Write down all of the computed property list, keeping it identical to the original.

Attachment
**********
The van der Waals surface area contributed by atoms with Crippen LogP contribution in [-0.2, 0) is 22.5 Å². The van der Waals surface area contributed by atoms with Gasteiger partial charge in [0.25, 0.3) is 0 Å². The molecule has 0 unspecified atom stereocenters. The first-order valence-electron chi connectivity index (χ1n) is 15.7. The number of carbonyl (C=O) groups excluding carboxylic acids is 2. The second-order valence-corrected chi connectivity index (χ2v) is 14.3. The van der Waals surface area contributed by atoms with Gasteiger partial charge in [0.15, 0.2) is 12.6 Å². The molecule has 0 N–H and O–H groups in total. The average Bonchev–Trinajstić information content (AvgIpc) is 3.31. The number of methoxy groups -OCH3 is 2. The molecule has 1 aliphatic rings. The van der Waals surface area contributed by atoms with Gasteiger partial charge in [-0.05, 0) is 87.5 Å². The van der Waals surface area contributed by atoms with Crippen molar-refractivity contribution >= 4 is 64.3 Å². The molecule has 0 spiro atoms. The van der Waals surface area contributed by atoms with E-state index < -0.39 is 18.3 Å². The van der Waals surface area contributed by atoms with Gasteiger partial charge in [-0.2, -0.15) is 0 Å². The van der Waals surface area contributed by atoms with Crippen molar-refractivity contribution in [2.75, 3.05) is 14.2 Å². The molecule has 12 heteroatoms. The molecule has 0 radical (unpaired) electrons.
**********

The van der Waals surface area contributed by atoms with Crippen LogP contribution in [-0.2, 0) is 22.5 Å². The van der Waals surface area contributed by atoms with Gasteiger partial charge in [0.25, 0.3) is 0 Å². The molecule has 0 unspecified atom stereocenters. The first-order valence-electron chi connectivity index (χ1n) is 15.7. The number of carbonyl (C=O) groups excluding carboxylic acids is 2. The second-order valence-corrected chi connectivity index (χ2v) is 14.3. The van der Waals surface area contributed by atoms with Gasteiger partial charge in [0.15, 0.2) is 12.6 Å². The molecule has 0 N–H and O–H groups in total. The average Bonchev–Trinajstić information content (AvgIpc) is 3.31. The number of methoxy groups -OCH3 is 2. The molecule has 1 aliphatic rings. The van der Waals surface area contributed by atoms with Gasteiger partial charge in [-0.05, 0) is 87.5 Å². The van der Waals surface area contributed by atoms with Crippen molar-refractivity contribution >= 4 is 64.3 Å². The molecule has 0 spiro atoms. The van der Waals surface area contributed by atoms with E-state index < -0.39 is 18.3 Å². The van der Waals surface area contributed by atoms with Gasteiger partial charge in [-0.2, -0.15) is 0 Å². The van der Waals surface area contributed by atoms with Crippen molar-refractivity contribution in [2.75, 3.05) is 14.2 Å². The molecule has 12 heteroatoms. The molecule has 0 radical (unpaired) electrons.